As the rooks are typically represented by turrets or castles in standard sets, I wanted these figures to be much larger than the others, like they’re walls that are difficult to break through. I use Stormer XL feet, Vahki legs, and Onua 2015’s torso to really hammer home that the rooks are supposed to be hulks. The rooks are easily my second favorites out of this collection.

Please ignore that one of the black rook’s legs is backwards. This is a recurring glitch with Studio that doesn’t mirror these parts correctly and I didn’t notice until after the render was already completed. My bad.

The Queens


The queens are the most powerful piece on the board, able to move as many squares as they desire in any direction until they either are blocked by or capture another piece. As such, it is a good idea to save her for when she is needed rather than bring her out too early, as your opponent will probably take any chance they can afford to harass her. Of course, while it’s usually a good idea to keep the queen safe, she is just as expendable as everyone else and games can be and have been won without her.
The queens were by far the trickiest to design as I am neither good at making feminine bodies nor titan-sized ones. I considered modeling these two after the Queens of Keves and Agnus from Xenoblade Chronicles 3 (link contains spoilers), but ultimately I repurposed Lariska’s torso for them. The arms came easily enough but it took me longer than I’d like to admit before I had my eureka moment with designing the legs, at which point everything else made sense.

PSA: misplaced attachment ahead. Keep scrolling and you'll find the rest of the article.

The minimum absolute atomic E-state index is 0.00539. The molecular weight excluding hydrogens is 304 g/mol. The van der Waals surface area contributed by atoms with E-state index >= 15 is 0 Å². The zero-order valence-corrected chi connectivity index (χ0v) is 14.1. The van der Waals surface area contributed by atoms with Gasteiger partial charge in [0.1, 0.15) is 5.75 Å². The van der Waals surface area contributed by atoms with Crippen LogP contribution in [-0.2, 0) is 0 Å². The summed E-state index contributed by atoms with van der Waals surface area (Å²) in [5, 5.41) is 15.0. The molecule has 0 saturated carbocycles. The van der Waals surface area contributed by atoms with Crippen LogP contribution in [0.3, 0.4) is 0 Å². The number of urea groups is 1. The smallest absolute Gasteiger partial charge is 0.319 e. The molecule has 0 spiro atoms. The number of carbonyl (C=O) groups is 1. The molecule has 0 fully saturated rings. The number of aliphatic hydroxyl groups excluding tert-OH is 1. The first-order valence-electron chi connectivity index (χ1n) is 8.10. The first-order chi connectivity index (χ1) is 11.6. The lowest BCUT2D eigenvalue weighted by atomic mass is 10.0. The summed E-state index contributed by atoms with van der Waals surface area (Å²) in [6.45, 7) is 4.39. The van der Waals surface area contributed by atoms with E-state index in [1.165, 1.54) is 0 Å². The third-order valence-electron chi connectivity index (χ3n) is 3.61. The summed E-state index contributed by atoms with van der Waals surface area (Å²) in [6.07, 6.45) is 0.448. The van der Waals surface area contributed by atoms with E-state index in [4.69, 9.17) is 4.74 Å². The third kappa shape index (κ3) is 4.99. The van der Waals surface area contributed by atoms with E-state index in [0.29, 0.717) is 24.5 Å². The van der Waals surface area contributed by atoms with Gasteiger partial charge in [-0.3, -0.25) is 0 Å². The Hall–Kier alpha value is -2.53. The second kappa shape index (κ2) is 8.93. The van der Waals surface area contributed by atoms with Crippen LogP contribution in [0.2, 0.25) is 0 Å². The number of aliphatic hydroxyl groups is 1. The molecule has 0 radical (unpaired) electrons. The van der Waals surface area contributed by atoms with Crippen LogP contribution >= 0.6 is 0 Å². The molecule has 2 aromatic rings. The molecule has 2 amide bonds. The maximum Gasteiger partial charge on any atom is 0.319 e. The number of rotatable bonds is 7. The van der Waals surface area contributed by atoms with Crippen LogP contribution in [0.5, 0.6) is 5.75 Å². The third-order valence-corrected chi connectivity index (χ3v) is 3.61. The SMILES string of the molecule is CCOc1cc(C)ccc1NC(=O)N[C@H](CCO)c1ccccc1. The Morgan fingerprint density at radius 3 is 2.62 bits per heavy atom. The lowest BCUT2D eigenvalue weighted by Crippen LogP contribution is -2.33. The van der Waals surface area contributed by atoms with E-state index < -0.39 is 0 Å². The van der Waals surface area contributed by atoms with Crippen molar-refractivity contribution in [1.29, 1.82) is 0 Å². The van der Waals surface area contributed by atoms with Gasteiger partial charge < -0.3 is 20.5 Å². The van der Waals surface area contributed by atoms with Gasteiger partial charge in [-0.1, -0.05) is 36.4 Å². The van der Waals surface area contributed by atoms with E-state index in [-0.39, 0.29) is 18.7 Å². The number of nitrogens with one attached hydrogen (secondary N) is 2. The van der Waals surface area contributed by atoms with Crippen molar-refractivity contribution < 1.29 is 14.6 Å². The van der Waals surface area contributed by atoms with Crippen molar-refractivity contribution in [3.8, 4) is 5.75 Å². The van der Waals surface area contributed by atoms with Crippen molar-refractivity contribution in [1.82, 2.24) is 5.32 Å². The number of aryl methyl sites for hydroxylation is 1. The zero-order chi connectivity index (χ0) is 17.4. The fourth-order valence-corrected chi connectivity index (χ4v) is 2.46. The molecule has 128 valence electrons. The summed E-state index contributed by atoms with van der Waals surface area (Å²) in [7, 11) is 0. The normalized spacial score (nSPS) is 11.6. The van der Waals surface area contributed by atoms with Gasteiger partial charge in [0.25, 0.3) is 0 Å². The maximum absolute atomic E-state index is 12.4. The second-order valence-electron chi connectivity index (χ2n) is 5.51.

The Kings


No army is complete without its leader. The kings are the most important piece in any player’s army. He can only move one square at a time, but his safety is absolutely paramount. If he is in check, that is being attacked, you must do something to protect him (moving him out of the way, capturing or blocking the attacker with another piece, etc.). If you cannot save the king, you are in a state of checkmate and have lost the game.
These two are easily my favorite MOCs in this series. The legs are, once again, repurposed from Lariska and the torso is based on Hydraxon’s, even down to the tubes, but even so I’m quite happy with how these turned out. The trickiest part was attaching the Skrall armor to the black king’s shoulder to contrast the white king’s Matoro Mahri armor but even then these figures came together much easier than the queens.
I didn’t really intend for these to invoke Mata Nui and Makuta, but that’s what happens when you use these masks in tandem, I suppose.


To wrap things up, no chess set is complete without a board.


I have little to no System MOCcing experience so I constructed the board using the simplest, most rudimentary techniques possible. Each square is an area of 24x24 studs and every four squares takes up one 48x48 baseplate. Suffice to say, this is a really big board (I was actually kind of scared to render something this big).

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This describes me pretty well, too. =P